Acute lymphoblastic leukemia or lacute lymphoblastic leukemia (LLA)is one kind blood cancer. This disease occur when White blood cellimmature (lymphoblast) multiply quickly and aggressively.
This disease occurs due to an error in the production of white blood cells in the bone marrow. White blood cells are formed from the maturation process of stem cells (stem cells). To form a type of white blood cell called a lymphocyte, the stem cell will first turn into a lymphoblast.
In patients with ALL, this maturation process is impaired, in which most of the lymphoblasts do not turn into lymphocytes. As a result, more and more lymphoblasts and fill the bone marrow, until then out of the bone marrow and into the bloodstream.
Acute lymphoblastic leukemia is more common in children, although adults can also get the disease. When it occurs in adults, ALL will be more difficult to cure. Because it is aggressive (fast-growing), acute lymphoblastic leukemia needs to be treated immediately by an oncologist.
Symptoms of Acute Lymphoblastic Leukemia
Patients with acute lymphoblastic leukemia will experience symptoms due to a lack of mature blood cells. Symptoms that appear include:
- Bleeding gums, easy bruising on the skin, or frequent nosebleeds.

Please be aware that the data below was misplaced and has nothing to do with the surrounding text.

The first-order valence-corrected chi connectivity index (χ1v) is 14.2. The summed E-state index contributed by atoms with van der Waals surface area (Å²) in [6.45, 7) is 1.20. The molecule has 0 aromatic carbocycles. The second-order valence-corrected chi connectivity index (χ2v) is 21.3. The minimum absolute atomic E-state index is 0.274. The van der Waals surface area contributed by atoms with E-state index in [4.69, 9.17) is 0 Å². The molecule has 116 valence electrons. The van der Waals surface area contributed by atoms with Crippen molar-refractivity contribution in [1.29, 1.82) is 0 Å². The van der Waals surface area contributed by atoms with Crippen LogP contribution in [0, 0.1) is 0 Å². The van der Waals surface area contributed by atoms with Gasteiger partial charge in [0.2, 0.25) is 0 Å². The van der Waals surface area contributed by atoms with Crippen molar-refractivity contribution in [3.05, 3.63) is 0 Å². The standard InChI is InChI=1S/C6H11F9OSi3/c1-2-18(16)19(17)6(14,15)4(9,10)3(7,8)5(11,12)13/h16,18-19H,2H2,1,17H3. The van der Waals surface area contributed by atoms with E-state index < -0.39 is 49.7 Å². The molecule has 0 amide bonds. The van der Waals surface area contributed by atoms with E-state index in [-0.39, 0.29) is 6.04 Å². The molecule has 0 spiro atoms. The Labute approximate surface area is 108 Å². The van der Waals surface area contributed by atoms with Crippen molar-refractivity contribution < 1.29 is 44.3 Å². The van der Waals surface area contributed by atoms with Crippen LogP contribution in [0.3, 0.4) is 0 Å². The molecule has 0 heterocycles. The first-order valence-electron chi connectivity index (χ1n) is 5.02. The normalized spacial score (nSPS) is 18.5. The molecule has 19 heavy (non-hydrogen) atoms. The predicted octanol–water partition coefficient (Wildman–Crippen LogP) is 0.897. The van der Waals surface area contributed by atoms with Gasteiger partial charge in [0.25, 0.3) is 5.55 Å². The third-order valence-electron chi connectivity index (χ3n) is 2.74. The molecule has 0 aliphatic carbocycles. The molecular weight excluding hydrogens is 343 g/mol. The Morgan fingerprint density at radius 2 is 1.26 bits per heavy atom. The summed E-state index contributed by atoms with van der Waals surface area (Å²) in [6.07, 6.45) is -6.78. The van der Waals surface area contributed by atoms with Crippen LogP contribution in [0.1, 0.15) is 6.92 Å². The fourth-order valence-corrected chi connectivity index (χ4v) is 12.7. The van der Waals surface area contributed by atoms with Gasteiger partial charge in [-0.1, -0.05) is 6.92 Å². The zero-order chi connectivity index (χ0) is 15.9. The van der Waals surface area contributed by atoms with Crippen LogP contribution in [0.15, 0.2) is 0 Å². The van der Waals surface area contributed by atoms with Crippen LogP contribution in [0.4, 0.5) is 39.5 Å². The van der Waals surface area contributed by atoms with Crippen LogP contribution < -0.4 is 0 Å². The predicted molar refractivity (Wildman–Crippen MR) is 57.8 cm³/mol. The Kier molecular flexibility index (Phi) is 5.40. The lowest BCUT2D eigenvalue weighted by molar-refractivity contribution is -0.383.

- Vulnerable to infection, which is characterized by frequent
- Pale, weak, and short of breath due to anemia.
These symptoms arise due to a decrease in the number of mature blood cells (red blood cells, white blood cells, and platelets), because the bone marrow is only controlled by lymphoblasts. Other symptoms that can be felt by patients with acute lymphoblastic leukemia are:
- Joint and bone pain.
- A lump appears in the neck, armpit, or groin due to swollen lymph nodes.
- Stomach feels bloated due to enlargement of the liver and spleen.
- Testicular enlargement.
In some cases, ALL can also cause neurological disorders due to lymphoblasts that accumulate in the brain and spinal cord. Symptoms of a nervous breakdown can include:
- Throw up
- Blurred vision
Immediately consult a doctor, if you experience symptoms that may indicate acute lymphoblastic leukemia.
Causes of Acute Lymphoblastic Leukemia
Acute lymphoblastic leukemia is caused by changes or genetic mutations of stem cells in the bone marrow, so that the maturation process is disrupted. In addition to interfering with the maturation process of stem cells from lymphoblasts to lymphocytes, these genetic mutations cause lymphoblasts to continue to multiply, thereby interfering with the production of other blood cells.
The cause of the emergence of these gene mutations is not clearly known, but there are several things that are thought to increase the possibility of these changes, including: